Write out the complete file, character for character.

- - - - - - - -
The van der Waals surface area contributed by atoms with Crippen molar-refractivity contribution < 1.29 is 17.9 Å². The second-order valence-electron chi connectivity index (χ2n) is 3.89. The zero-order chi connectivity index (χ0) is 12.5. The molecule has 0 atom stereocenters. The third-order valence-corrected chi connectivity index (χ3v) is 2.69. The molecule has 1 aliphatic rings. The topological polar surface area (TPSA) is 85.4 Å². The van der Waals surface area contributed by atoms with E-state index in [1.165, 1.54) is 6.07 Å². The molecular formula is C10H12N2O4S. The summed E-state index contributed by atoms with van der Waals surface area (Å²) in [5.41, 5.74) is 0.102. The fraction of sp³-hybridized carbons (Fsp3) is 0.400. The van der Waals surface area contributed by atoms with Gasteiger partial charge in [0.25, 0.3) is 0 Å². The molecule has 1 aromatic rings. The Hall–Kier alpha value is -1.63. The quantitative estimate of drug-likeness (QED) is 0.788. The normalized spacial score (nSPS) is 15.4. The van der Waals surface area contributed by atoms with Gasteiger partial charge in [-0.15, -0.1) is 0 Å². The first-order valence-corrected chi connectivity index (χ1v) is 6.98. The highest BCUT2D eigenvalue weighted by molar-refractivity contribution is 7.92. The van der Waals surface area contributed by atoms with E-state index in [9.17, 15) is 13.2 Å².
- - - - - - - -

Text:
The van der Waals surface area contributed by atoms with Crippen molar-refractivity contribution < 1.29 is 17.9 Å². The second-order valence-electron chi connectivity index (χ2n) is 3.89. The zero-order chi connectivity index (χ0) is 12.5. The molecule has 0 atom stereocenters. The third-order valence-corrected chi connectivity index (χ3v) is 2.69. The molecule has 1 aliphatic rings. The topological polar surface area (TPSA) is 85.4 Å². The van der Waals surface area contributed by atoms with E-state index in [1.165, 1.54) is 6.07 Å². The molecular formula is C10H12N2O4S. The summed E-state index contributed by atoms with van der Waals surface area (Å²) in [5.41, 5.74) is 0.102. The fraction of sp³-hybridized carbons (Fsp3) is 0.400. The van der Waals surface area contributed by atoms with Gasteiger partial charge in [0.25, 0.3) is 0 Å². The molecule has 1 aromatic rings. The Hall–Kier alpha value is -1.63. The quantitative estimate of drug-likeness (QED) is 0.788. The normalized spacial score (nSPS) is 15.4. The van der Waals surface area contributed by atoms with Gasteiger partial charge in [-0.15, -0.1) is 0 Å². The first-order valence-corrected chi connectivity index (χ1v) is 6.98. The highest BCUT2D eigenvalue weighted by molar-refractivity contribution is 7.92. The van der Waals surface area contributed by atoms with E-state index in [9.17, 15) is 13.2 Å².